Though two weekend polls showed mixed results for the president, Barack Obama reached an important mark in both an ABC/Washington Post poll released Sunday night and a CNN poll released Friday. His approval rating hit 50 per cent in both of them. The 50-per cent threshold is generally considered the point at which incumbents are safely re-elected. It’s the first time that Obama has hit the mark in the ABC/Post poll since April, and he briefly fell down to 46 per cent in that time span.
Obama’s job approval on specific issues paints a little less rosy picture, however. He’s stuck at a 44 per cent approval rating on the economy in the ABC/Post poll, though that’s up from just 42 per cent in May. And in the CNN poll, he’s trailing presumptive Republican Mitt Romney by a 7-point gap on which candidate would best handle the economy.
By a 13-point margin, Romney also handily beats Obama on the issue of tackling the deficit. The economy and deficit are almost always ranked Nos. 1 and 2 on voter importance.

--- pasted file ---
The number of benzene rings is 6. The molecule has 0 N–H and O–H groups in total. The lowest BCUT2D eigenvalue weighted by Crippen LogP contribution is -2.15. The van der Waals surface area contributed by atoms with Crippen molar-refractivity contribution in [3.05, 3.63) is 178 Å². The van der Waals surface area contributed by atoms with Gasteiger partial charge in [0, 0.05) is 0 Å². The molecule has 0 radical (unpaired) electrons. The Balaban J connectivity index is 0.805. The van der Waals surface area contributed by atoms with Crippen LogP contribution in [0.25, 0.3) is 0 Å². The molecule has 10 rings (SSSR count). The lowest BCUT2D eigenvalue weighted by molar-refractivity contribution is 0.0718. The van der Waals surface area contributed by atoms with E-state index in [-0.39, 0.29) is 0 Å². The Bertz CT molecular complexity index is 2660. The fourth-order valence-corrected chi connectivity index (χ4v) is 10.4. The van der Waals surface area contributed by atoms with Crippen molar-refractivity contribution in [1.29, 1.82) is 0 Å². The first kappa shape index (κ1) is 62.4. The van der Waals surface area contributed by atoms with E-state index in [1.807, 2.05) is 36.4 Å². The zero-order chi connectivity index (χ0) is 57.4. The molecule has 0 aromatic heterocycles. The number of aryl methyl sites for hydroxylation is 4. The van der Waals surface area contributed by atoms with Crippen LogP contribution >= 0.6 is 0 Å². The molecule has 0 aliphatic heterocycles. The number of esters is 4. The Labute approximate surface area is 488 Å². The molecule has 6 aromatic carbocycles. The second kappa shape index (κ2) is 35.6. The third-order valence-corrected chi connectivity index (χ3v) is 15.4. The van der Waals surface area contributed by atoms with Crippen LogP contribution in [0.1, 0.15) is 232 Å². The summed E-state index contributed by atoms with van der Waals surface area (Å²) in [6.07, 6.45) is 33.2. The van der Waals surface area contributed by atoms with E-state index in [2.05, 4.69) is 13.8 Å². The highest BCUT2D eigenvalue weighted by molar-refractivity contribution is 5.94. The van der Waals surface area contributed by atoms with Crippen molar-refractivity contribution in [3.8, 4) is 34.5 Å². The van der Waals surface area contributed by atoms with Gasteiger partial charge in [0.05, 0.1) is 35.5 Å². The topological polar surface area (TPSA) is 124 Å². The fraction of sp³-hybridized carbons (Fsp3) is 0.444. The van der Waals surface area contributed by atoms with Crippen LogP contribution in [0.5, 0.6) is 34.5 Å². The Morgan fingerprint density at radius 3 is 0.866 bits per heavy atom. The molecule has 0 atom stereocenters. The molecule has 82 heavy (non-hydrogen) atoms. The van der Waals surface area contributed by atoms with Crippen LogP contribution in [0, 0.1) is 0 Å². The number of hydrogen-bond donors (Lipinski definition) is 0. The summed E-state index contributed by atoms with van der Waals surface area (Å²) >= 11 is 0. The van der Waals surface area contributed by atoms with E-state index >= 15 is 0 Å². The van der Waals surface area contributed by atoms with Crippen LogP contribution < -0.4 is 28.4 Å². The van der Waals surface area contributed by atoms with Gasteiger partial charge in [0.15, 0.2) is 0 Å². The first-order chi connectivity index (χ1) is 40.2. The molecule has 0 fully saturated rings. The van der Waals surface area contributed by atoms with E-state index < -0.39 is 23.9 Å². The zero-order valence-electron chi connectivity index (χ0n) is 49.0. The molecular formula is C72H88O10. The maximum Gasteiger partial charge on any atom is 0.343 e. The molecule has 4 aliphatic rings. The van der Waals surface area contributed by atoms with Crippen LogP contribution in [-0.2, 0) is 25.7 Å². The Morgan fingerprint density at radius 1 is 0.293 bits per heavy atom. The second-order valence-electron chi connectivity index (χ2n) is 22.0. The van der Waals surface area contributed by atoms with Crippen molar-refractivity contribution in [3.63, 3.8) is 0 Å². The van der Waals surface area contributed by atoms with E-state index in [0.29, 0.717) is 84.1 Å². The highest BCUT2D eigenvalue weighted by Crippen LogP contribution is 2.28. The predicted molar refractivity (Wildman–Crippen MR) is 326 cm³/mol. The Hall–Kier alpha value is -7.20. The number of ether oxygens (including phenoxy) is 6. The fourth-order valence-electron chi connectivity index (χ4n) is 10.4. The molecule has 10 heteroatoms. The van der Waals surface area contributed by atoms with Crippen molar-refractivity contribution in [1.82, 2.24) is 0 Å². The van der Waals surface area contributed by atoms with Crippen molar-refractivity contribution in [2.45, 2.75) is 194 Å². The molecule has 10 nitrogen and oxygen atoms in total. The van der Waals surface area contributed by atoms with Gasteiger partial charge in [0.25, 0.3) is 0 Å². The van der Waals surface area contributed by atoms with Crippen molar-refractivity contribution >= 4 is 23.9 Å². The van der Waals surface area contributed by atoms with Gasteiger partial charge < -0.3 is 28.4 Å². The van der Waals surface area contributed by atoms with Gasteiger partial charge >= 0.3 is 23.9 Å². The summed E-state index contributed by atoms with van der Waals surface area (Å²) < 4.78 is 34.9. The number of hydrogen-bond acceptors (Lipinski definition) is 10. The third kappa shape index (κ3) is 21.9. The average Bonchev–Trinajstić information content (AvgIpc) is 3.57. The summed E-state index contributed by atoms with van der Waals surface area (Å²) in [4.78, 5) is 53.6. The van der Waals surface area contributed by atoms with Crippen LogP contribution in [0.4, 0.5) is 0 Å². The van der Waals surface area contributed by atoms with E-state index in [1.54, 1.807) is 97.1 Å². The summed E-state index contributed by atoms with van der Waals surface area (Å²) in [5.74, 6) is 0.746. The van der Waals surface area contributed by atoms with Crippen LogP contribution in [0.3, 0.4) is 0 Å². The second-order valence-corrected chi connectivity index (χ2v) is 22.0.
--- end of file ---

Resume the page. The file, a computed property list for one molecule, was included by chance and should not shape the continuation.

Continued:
Nevertheless, the 50-per cent approval mark is a significant one, as Gallup managing editor Jeffrey M. Jones explained recently:
The 50% approval mark is significant because post-World War II incumbent presidents who have been above 50% job approval on Election Day were easily re-elected. Presidents with approval ratings below 50% have more uncertain re-election prospects. Historically, two presidents below 50% in their final approval rating before the election — George W. Bush and Harry Truman — won, and three, Gerald Ford, Jimmy Carter, and George H.W. Bush, lost.
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